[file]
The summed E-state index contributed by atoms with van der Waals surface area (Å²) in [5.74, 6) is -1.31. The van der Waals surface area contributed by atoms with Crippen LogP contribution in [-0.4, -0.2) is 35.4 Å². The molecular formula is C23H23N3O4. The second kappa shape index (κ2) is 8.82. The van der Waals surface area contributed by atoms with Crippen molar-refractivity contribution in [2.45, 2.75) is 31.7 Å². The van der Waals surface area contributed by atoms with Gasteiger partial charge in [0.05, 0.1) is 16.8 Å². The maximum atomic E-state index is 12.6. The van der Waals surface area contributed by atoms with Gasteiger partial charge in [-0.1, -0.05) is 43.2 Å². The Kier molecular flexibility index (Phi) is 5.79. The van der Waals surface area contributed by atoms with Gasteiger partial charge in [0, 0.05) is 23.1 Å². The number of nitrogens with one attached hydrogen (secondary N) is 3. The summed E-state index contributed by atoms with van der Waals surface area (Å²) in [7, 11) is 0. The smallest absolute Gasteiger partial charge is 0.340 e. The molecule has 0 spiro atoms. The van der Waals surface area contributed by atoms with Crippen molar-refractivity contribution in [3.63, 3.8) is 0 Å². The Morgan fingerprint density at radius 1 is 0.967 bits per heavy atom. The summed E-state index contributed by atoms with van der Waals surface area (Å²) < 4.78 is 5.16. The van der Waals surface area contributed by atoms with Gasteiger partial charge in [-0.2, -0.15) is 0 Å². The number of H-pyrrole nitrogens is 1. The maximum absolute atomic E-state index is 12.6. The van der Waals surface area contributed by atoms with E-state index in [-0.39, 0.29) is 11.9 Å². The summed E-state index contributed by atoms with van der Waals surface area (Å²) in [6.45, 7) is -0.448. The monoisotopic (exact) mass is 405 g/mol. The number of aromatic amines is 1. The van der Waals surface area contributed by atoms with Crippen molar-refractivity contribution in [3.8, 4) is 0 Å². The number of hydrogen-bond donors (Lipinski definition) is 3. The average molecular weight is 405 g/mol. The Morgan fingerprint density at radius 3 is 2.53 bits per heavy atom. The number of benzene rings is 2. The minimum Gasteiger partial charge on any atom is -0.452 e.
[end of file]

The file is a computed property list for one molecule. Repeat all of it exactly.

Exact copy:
The summed E-state index contributed by atoms with van der Waals surface area (Å²) in [5.74, 6) is -1.31. The van der Waals surface area contributed by atoms with Crippen LogP contribution in [-0.4, -0.2) is 35.4 Å². The molecular formula is C23H23N3O4. The second kappa shape index (κ2) is 8.82. The van der Waals surface area contributed by atoms with Crippen molar-refractivity contribution in [2.45, 2.75) is 31.7 Å². The van der Waals surface area contributed by atoms with Gasteiger partial charge in [0.05, 0.1) is 16.8 Å². The maximum atomic E-state index is 12.6. The van der Waals surface area contributed by atoms with Gasteiger partial charge in [-0.1, -0.05) is 43.2 Å². The Kier molecular flexibility index (Phi) is 5.79. The van der Waals surface area contributed by atoms with Gasteiger partial charge in [0, 0.05) is 23.1 Å². The number of nitrogens with one attached hydrogen (secondary N) is 3. The summed E-state index contributed by atoms with van der Waals surface area (Å²) in [7, 11) is 0. The smallest absolute Gasteiger partial charge is 0.340 e. The molecule has 0 spiro atoms. The van der Waals surface area contributed by atoms with Crippen molar-refractivity contribution in [3.63, 3.8) is 0 Å². The Morgan fingerprint density at radius 1 is 0.967 bits per heavy atom. The summed E-state index contributed by atoms with van der Waals surface area (Å²) < 4.78 is 5.16. The van der Waals surface area contributed by atoms with Gasteiger partial charge in [-0.2, -0.15) is 0 Å². The number of H-pyrrole nitrogens is 1. The maximum absolute atomic E-state index is 12.6. The van der Waals surface area contributed by atoms with E-state index in [-0.39, 0.29) is 11.9 Å². The summed E-state index contributed by atoms with van der Waals surface area (Å²) in [6.45, 7) is -0.448. The monoisotopic (exact) mass is 405 g/mol. The number of aromatic amines is 1. The van der Waals surface area contributed by atoms with Crippen molar-refractivity contribution in [3.8, 4) is 0 Å². The number of hydrogen-bond donors (Lipinski definition) is 3. The average molecular weight is 405 g/mol. The Morgan fingerprint density at radius 3 is 2.53 bits per heavy atom. The number of benzene rings is 2. The minimum Gasteiger partial charge on any atom is -0.452 e.